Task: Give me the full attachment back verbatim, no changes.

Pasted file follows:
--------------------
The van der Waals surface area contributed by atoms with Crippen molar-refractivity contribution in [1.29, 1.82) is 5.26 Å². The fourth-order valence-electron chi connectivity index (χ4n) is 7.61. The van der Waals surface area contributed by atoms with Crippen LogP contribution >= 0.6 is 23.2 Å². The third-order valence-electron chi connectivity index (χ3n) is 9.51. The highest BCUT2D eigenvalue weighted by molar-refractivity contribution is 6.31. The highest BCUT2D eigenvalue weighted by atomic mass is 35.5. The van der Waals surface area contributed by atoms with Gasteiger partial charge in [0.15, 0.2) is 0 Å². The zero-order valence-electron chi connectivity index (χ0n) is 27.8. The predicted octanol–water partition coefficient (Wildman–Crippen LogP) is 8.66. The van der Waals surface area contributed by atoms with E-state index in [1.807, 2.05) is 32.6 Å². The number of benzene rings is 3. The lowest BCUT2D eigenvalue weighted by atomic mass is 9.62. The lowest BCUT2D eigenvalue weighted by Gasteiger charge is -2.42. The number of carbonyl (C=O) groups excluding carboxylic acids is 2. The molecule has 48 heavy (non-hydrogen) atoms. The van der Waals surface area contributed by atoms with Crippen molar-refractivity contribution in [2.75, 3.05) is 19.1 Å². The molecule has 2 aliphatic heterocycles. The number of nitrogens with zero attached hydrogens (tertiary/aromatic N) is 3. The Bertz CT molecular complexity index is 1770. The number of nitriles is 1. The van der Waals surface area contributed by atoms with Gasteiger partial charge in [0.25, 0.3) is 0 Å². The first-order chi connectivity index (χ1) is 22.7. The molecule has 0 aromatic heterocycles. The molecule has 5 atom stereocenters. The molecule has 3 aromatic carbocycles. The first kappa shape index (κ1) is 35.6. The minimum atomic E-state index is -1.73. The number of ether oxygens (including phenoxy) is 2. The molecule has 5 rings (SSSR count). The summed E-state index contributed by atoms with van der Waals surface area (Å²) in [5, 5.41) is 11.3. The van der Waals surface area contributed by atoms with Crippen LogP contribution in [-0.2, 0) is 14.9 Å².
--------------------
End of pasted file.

The van der Waals surface area contributed by atoms with Crippen molar-refractivity contribution in [1.29, 1.82) is 5.26 Å². The fourth-order valence-electron chi connectivity index (χ4n) is 7.61. The van der Waals surface area contributed by atoms with Crippen LogP contribution >= 0.6 is 23.2 Å². The third-order valence-electron chi connectivity index (χ3n) is 9.51. The highest BCUT2D eigenvalue weighted by molar-refractivity contribution is 6.31. The highest BCUT2D eigenvalue weighted by atomic mass is 35.5. The van der Waals surface area contributed by atoms with Gasteiger partial charge in [0.15, 0.2) is 0 Å². The zero-order valence-electron chi connectivity index (χ0n) is 27.8. The predicted octanol–water partition coefficient (Wildman–Crippen LogP) is 8.66. The van der Waals surface area contributed by atoms with E-state index in [1.807, 2.05) is 32.6 Å². The number of benzene rings is 3. The lowest BCUT2D eigenvalue weighted by atomic mass is 9.62. The lowest BCUT2D eigenvalue weighted by Gasteiger charge is -2.42. The number of carbonyl (C=O) groups excluding carboxylic acids is 2. The molecule has 48 heavy (non-hydrogen) atoms. The van der Waals surface area contributed by atoms with Crippen molar-refractivity contribution in [2.75, 3.05) is 19.1 Å². The molecule has 2 aliphatic heterocycles. The number of nitrogens with zero attached hydrogens (tertiary/aromatic N) is 3. The Bertz CT molecular complexity index is 1770. The number of nitriles is 1. The van der Waals surface area contributed by atoms with Gasteiger partial charge in [0.25, 0.3) is 0 Å². The first-order chi connectivity index (χ1) is 22.7. The molecule has 0 aromatic heterocycles. The molecule has 5 atom stereocenters. The molecule has 3 aromatic carbocycles. The first kappa shape index (κ1) is 35.6. The minimum atomic E-state index is -1.73. The number of ether oxygens (including phenoxy) is 2. The molecule has 5 rings (SSSR count). The summed E-state index contributed by atoms with van der Waals surface area (Å²) in [5, 5.41) is 11.3. The van der Waals surface area contributed by atoms with Crippen LogP contribution in [-0.2, 0) is 14.9 Å².